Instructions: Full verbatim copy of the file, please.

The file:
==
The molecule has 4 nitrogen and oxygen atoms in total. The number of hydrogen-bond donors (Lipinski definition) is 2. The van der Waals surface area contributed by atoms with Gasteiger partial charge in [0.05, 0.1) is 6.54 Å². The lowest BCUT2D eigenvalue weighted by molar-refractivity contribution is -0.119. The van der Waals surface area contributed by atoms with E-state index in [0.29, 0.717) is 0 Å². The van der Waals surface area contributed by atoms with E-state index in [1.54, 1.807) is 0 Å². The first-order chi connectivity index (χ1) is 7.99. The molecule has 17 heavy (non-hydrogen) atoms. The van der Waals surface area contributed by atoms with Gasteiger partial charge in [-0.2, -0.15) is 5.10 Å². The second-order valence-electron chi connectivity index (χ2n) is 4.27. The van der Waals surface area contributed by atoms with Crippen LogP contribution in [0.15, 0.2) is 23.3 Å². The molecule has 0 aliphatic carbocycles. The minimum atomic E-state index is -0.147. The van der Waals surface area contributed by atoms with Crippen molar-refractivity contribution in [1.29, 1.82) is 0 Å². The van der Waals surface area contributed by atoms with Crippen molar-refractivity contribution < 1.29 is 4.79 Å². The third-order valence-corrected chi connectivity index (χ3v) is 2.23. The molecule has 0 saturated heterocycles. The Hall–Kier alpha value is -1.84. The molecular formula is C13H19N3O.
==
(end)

The molecule has 4 nitrogen and oxygen atoms in total. The number of hydrogen-bond donors (Lipinski definition) is 2. The van der Waals surface area contributed by atoms with Gasteiger partial charge in [0.05, 0.1) is 6.54 Å². The lowest BCUT2D eigenvalue weighted by molar-refractivity contribution is -0.119. The van der Waals surface area contributed by atoms with E-state index in [0.29, 0.717) is 0 Å². The van der Waals surface area contributed by atoms with E-state index in [1.54, 1.807) is 0 Å². The first-order chi connectivity index (χ1) is 7.99. The molecule has 17 heavy (non-hydrogen) atoms. The van der Waals surface area contributed by atoms with Gasteiger partial charge in [-0.2, -0.15) is 5.10 Å². The second-order valence-electron chi connectivity index (χ2n) is 4.27. The van der Waals surface area contributed by atoms with Crippen LogP contribution in [0.15, 0.2) is 23.3 Å². The molecule has 0 aliphatic carbocycles. The minimum atomic E-state index is -0.147. The van der Waals surface area contributed by atoms with Crippen molar-refractivity contribution in [1.29, 1.82) is 0 Å². The van der Waals surface area contributed by atoms with Crippen molar-refractivity contribution < 1.29 is 4.79 Å². The third-order valence-corrected chi connectivity index (χ3v) is 2.23. The molecule has 0 saturated heterocycles. The Hall–Kier alpha value is -1.84. The molecular formula is C13H19N3O.